If "work-life balance" is an illusion, what's the practical alternative? My former colleague Michael Gilbert recently explored this issue in a two-part series that I found compelling. From Part One:
Although I am firmly allied with the mission and spirit of all the professionals and organizations who use the term "work-life balance" as something to strive for, I've come to the conclusion that it's fundamentally flawed, a dangerous trap, an all-around bad idea...
The fact is that work is a part of life, not in opposition to it. The fact is that what we all seek is joyful work-life integration, not some sort of painful detente. The fact is that work-life balance is the sad refuge of those who have decided that work is not worth saving.
I agree--but the response Michael received required further clarification in Part Two:
In regard to this exploration of "work-life balance," what's clear in our discussion is that we have been using the word "balance" when what we really seem to mean is "boundaries." Boundaries keep things in their place. Balance suggests the same amount of two things on either side of a scale. Boundaries keep one of those things from oozing past the edge of its platter and taking over the other side...
Boundaries and integration go together. Maybe it's just the biologist in me, but it seems that good boundaries are what make integration work. Just as functional membranes (letting the right things through and keeping the wrong things out) facilitate the healthy interaction of the cells of our bodies, so do functional personal boundaries facilitate the healthy interaction of the various parts of our lives. Bad boundaries lead to either being overwhelmed or withdrawal. Good boundaries lead to wholeness and synergy.
I still agree--but how do we put these notional boundaries into practice? In my own experience, T-groups have been extremely helpful in allowing me to develop practical skills in this area. It's impossible to participate in a T-group without feeling some frustration and anger. At the same time, it's impossible to NOT feel caring and compassion for the very same people who are making us frustrated and angry. The challenge of a T-group is that the experience compels us to hold on to--and express--both sets of feelings simultaneously.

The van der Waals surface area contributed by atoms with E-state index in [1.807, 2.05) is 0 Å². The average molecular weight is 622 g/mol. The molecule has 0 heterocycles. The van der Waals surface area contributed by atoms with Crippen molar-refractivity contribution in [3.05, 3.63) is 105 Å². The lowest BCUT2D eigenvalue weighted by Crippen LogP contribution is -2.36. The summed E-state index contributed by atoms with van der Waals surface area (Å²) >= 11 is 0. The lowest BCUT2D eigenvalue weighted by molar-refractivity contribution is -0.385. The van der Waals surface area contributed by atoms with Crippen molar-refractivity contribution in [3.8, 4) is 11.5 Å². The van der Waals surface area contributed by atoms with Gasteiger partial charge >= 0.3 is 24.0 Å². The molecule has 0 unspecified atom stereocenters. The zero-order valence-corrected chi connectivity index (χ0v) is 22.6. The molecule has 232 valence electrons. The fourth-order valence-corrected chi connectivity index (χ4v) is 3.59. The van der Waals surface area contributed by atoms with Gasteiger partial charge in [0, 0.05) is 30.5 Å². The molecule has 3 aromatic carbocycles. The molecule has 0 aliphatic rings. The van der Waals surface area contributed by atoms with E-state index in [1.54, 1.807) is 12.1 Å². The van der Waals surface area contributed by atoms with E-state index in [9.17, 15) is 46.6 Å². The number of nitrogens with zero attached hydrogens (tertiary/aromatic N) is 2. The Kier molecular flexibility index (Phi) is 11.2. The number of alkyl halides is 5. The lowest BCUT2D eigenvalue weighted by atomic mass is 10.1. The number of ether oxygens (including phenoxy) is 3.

And coincidentally (or not), this is textbook-perfect practice for learning how to best identify, express and sustain boundaries in our working relationships. If we're doing work that's meaningful to us, we tend to feel caring and compassion for our colleagues and managers--and at the same time, we also feel frustrated and angry with them on a regular basis because of the professional demands that continually pull our lives out of balance.
Standard operating procedure in most organizations is to sweep those negative feelings under the rug until they get expressed in unproductive ways (at work or elsewhere.) That's clearly not helpful--but what's also lost in that process are the positive feelings we have for our colleagues and managers. Note that these oppositional feelings don't cancel each other out. The frustration and anger we might feel at our colleagues and managers is just as real as the caring and compassion we also feel for those same people. We have to hold on to, honor and express both sets of feelings, as contradictory as they might be.
I'm not suggesting this is easy--far from it. It's incredibly hard work, which is why specialized training like a T-group can be so useful (and that's just one reason why I'd love to see T-groups adopted more widely.) But even if you never set foot in a T-group, I believe strongly that there's substantial value in substituting "boundaries" for "balance" in your efforts to make work that you're passionate about more sustainable.